GDPR UK facts and fiction.

I’ve recently attended a number of forum’s and conferences and the subject of GDPR comes up regularly. Unfortunately for most its still being reported as “you must do this or you risk hefty fines”, and although this is correct, its not necessarily the UK ICO’s intention.

https://iconewsblog.org.uk/2017/08/09/gdpr-sorting-the-fact-from-the-fiction/

The ICO has advised that fines will be as a last resort, and it will aim to educate and support businesses with data breaches etc. For most part this knowledge is probably a relief to many business owners, but lets not forget GDPR is a requirement by May 2018, and we need to act appropriately.

GDPR is all about handling data responsibly, and everyone should take notice of that. With almost infinite storage available at our fingertips its very easy to horde information on a “this might be useful” basis, but that information may be old, irrelevant and incorrect.

There are a lot of points also being announced, some are not necessarily in context.

DPO – One big requirement is that businesses will need to appoint a DPO. This is true, but only if your core business is the processing of personal (and sensitive) data. Most businesses who provide transactional services or purchases, will be except from this requirement.

Consent – You must get consent for everything – this is not 100% correct, you need to get consent if all other requirements (in article 30) are not met. Legitimate interests allow businesses to collect data which benefit the user as long as it doesn’t infringe their rights (in which case we shouldn’t be using it), so in the most part this will remain similar to DPA in so far as data can be collected, but as long as your upfront about it.

EU GDPR is good practise, it is a business wide challenge and not just an IT issue. The fine aspect is making businesses owners more aware which is a good thing, but although the EU GDPR rules are more informative than DPA there are still areas which are open to mis-interpretation.

Steps for businesses working through GDPR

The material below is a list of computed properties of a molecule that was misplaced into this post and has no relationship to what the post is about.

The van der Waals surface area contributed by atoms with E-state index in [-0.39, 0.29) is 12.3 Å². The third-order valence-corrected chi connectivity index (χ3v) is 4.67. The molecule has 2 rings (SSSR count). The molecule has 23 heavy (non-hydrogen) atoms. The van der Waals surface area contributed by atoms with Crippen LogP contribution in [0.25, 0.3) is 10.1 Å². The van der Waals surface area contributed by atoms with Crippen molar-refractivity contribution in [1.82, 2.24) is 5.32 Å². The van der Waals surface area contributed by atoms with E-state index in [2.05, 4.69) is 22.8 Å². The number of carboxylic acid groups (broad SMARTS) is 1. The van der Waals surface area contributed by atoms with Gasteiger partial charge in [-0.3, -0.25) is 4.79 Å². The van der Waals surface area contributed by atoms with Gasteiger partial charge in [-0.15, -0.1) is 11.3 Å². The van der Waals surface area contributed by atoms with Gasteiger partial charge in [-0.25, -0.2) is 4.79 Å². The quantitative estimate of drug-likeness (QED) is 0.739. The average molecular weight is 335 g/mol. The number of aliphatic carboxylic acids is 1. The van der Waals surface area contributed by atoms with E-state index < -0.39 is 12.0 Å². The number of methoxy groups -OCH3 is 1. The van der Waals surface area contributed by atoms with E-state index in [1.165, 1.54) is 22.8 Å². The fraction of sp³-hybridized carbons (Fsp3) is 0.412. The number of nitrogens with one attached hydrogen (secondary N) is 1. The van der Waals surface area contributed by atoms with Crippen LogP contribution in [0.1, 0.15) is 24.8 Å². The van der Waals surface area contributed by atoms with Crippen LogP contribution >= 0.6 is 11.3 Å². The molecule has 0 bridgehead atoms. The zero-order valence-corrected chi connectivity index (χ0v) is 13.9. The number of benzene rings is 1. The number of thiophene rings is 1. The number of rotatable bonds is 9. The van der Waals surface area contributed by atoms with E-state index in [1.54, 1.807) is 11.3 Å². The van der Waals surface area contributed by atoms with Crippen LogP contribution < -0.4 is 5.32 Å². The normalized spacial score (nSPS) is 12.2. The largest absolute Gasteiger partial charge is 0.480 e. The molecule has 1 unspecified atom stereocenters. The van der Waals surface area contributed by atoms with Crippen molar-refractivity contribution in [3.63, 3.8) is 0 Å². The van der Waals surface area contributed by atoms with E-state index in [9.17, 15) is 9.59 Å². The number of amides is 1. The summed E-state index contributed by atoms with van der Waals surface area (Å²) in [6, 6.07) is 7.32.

• Know your responsibilities as a Data Controller.¬†Identify the data you need vs the data you collect, why you are collecting it, and ensure that only those who need to access this data can.
  • Ensure that your providers who will be your data processors (CRM providers, e-commerce software, hosting providers) have EU GDPR in their contract and their businesses are compliant.
  • Ensure you have an audit of the security of your systems, there are services provided by partners who will maintain this as a service (security as a service) consider this if you do not have the resources to maintain adequate security in-house.
  • Carry out a GAP analysis (comparing where you are against where you need to be). Plan out the goals to achieve EU GDPR and monitor and review your progress.
    • partition the data so you can identify what data is personal and may be specified as a request.
    • know when you obtained consent (directly or by legitimate interest etc), and ensure that you have an audit on how you renew this each year.
    • ensure consumers can opt out without difficulty, and ensure that they can (if requested) be forgotten (to note: this is unlikely to apply to order data where accounts are required by law to know who you sold it to).
    • ensure users can correct their data.
  • Regularly monitor the security of your systems, and the compliance of your software (your own or 3rd parties).
  • Review your business policies to ensure that you are considering the security your data as part of the design, not as an after though.
  • Train your staff about their obligations to data security.

Unfortunately the Data Protection act has been something most businesses had assumed wasn’t applicable to them. With GDPR it splits the responsibility between both the Data Controller (the business) and the data processors (the partners providing the technology that interacts with the users). With both sides focused on ensuring that they act appropriately and avoid fines this will give better transparency to data collection, and improve security.

GDPR isn’t something you can do overnight, so if you’ve not started, I would strongly recommend looking at the official preparation steps documentation, and make a plan.